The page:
With Democrats and Republicans riven by bitter disagreements on virtually every major public policy issue, it would seem there's no area where the two parties aren't sharply polarized.
There's one glaring exception. On free trade, both Hillary Clinton and Donald Trump eschew traditional economic orthodoxy, opposing the Trans-Pacific Partnership and floating the renegotiation of existing pacts like the North American Free Trade Agreement.
The bipartisan skepticism of free trade gives short shrift to the views of a rising segment of the American electorate — millennials, whose technological savvy, occupational dexterity and international social networks reflect their coming of age in the era of globalization.
The disconnect is stark. While many polls show more Americans favor rather than oppose free trade, support is lopsided among millennials. A poll conducted by YouGov in May found 48% of Americans between the ages of 18 and 29 thought trade agreements between the United States and other nations were mostly a good thing, while only 12% considered them a bad thing, easily making millennials the most pro-trade cohort.
Free trade registers even higher support in other polls. The Pew Research Center found in March that 67% of 18- to 29-year-olds thought free trade benefited the country; only 53% of 30- to 49-year-olds felt the same way, and support plunged to about 40% with voters 50 and older. Meanwhile, a poll released in June by the centrist think tank Third Way found 70% of millennials supported expansion of global trade over measures to limit foreign competition.
Behind the numbers: Millennials' views on the issue boil down to very simple factor, experts say: Their experiences in the global economy are markedly different than those of their older counterparts.
"Going back decades ago, average people held a job for far longer," said Gabe Horwitz, who directs Third Way's economic program. "You made that job your career, you retired, you got the gold watch, you got the pension. Millennials are having dozens of jobs, often multiple jobs at a time."
Many of those older jobs were in manufacturing, which accounted for a quarter of U.S. employment in 1970 but by 2014 comprised only 8.1% of the job market. Competition from cheap imports is responsible for much of the decline in American manufacturing.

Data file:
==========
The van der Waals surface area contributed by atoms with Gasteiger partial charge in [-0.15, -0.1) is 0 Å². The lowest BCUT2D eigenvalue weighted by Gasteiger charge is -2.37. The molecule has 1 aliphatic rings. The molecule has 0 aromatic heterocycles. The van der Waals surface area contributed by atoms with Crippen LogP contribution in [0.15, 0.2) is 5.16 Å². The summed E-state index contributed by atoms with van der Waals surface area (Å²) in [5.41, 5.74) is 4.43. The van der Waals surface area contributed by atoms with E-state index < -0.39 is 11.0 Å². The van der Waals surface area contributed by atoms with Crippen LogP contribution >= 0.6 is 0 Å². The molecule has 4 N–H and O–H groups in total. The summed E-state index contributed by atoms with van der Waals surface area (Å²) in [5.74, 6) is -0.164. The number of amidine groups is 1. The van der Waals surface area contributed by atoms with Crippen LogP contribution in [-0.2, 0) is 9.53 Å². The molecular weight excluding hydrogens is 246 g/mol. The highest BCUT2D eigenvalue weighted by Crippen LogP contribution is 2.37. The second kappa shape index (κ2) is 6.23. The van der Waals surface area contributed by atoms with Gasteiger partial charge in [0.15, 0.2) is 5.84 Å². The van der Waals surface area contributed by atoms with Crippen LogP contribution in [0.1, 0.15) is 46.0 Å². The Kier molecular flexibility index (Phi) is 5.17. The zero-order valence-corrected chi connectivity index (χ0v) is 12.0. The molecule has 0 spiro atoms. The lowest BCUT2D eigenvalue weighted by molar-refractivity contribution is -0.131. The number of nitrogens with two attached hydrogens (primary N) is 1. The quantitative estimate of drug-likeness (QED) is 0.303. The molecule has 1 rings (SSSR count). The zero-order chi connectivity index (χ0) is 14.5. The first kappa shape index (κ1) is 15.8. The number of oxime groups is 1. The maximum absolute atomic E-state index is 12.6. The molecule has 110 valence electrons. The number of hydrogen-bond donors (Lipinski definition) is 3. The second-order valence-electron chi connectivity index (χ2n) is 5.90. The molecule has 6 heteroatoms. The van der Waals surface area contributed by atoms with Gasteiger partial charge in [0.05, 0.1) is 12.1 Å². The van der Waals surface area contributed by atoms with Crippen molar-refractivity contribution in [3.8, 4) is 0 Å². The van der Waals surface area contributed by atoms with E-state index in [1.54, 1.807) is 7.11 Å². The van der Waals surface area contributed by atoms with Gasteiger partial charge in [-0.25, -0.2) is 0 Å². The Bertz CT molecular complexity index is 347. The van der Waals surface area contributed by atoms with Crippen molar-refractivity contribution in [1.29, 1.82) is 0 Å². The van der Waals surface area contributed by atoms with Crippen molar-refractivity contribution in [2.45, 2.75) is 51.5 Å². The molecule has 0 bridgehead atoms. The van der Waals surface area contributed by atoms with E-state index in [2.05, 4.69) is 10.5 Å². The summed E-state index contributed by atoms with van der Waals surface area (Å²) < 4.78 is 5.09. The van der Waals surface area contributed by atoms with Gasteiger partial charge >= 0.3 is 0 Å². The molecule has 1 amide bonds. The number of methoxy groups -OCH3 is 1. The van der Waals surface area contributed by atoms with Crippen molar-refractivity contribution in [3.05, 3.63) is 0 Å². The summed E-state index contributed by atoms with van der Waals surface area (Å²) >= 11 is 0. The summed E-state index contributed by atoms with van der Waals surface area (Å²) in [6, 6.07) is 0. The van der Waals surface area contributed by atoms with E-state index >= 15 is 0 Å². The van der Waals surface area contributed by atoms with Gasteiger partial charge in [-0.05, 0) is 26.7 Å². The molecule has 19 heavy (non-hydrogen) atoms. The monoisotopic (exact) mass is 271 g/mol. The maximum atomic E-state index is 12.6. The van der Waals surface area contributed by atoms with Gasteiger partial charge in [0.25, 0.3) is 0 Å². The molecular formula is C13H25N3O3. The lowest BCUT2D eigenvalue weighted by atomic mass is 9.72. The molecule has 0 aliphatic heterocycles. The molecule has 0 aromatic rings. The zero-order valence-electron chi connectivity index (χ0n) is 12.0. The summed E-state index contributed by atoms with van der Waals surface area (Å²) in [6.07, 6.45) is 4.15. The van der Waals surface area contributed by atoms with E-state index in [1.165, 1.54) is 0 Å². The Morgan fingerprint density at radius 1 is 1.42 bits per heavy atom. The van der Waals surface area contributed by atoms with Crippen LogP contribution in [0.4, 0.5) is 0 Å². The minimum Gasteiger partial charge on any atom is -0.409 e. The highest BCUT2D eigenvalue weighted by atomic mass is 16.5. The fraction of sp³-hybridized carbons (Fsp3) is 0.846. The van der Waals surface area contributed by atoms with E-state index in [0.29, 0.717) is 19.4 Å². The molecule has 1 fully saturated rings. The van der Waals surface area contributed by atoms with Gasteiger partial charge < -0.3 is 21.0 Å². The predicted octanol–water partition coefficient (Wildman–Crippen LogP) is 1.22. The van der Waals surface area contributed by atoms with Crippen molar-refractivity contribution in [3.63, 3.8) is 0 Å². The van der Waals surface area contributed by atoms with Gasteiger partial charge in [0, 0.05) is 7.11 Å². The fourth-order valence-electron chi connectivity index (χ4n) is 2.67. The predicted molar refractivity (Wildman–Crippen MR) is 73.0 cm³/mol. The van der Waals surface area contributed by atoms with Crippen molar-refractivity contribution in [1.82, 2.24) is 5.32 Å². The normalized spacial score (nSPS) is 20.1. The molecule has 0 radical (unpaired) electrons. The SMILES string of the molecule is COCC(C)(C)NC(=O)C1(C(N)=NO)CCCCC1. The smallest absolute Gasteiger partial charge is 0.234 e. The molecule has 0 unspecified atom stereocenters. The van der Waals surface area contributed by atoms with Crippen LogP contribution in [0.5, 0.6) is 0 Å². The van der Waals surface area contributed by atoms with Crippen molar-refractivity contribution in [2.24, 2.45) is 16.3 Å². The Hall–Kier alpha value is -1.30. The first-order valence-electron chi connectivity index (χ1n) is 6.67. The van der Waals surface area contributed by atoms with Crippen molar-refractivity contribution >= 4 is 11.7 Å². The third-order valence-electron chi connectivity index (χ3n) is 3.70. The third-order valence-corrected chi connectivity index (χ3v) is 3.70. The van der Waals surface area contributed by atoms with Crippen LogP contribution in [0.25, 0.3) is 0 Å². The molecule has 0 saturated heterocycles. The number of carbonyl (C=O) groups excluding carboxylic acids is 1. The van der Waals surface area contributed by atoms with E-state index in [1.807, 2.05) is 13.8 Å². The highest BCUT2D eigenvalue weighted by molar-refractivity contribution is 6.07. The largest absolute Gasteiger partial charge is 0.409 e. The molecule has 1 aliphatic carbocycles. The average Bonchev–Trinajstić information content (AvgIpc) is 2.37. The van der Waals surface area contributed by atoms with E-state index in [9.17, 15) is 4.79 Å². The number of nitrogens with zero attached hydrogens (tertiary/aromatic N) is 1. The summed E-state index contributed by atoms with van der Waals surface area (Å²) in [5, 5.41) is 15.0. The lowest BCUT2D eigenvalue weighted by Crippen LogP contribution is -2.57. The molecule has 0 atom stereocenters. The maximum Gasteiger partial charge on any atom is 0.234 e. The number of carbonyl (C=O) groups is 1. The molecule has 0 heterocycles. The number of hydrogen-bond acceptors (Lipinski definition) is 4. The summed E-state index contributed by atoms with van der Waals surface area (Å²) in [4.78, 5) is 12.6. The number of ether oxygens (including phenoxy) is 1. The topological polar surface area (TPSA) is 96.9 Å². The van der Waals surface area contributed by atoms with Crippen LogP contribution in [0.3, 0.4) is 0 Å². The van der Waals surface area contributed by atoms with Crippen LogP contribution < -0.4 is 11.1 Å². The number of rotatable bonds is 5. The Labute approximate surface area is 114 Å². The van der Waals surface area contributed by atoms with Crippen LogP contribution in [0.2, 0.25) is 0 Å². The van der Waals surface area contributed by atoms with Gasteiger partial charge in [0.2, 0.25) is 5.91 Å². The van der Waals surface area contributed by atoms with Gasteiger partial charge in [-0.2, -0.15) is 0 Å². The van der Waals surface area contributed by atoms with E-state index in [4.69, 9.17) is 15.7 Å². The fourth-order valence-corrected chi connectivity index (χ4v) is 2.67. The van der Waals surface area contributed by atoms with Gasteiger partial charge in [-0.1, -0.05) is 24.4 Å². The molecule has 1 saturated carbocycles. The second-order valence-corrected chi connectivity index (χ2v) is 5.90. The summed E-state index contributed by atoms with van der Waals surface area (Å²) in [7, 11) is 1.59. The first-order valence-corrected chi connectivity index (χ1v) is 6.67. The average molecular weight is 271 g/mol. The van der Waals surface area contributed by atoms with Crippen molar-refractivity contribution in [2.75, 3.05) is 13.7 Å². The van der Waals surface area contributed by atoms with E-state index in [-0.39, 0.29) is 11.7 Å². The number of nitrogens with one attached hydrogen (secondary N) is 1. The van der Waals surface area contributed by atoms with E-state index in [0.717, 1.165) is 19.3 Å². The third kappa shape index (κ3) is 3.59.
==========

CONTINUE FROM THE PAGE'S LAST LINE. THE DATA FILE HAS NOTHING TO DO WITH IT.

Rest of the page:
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"The effects of trade have been felt most severely in manufacturing, and frankly, there haven't been many young workers hired or fired in manufacturing in the last 10 or 15 years," said Robert E. Scott, a senior economist at the liberal Economic Policy Institute.
"So in one sense, they've been protected, but in another, they've suffered, because they haven't had these manufacturing jobs available to them."
Instead, millennials are more likely to see the benefits of global trade: cheaper products, higher purchasing power and boosted international relations.
Third Way's survey underscored the vastly different perspective millennials hold on the issue. While 61% of voters overall said they were concerned about job losses stemming from globalization, 51% of millennials said they weren't particularly concerned, with 67% saying trade was vital to the country's success.
Global citizens: Driven in no small part by sheer necessity, millennials tend to be more highly educated than the mid-20th-century workers who could graduate from high school and proceed to a unionized factory job that provided enough income to support a middle-class family lifestyle. Millennials are slated to become the most-educated generation yet, easily surpassing their forebears in holding at least a bachelor's degree.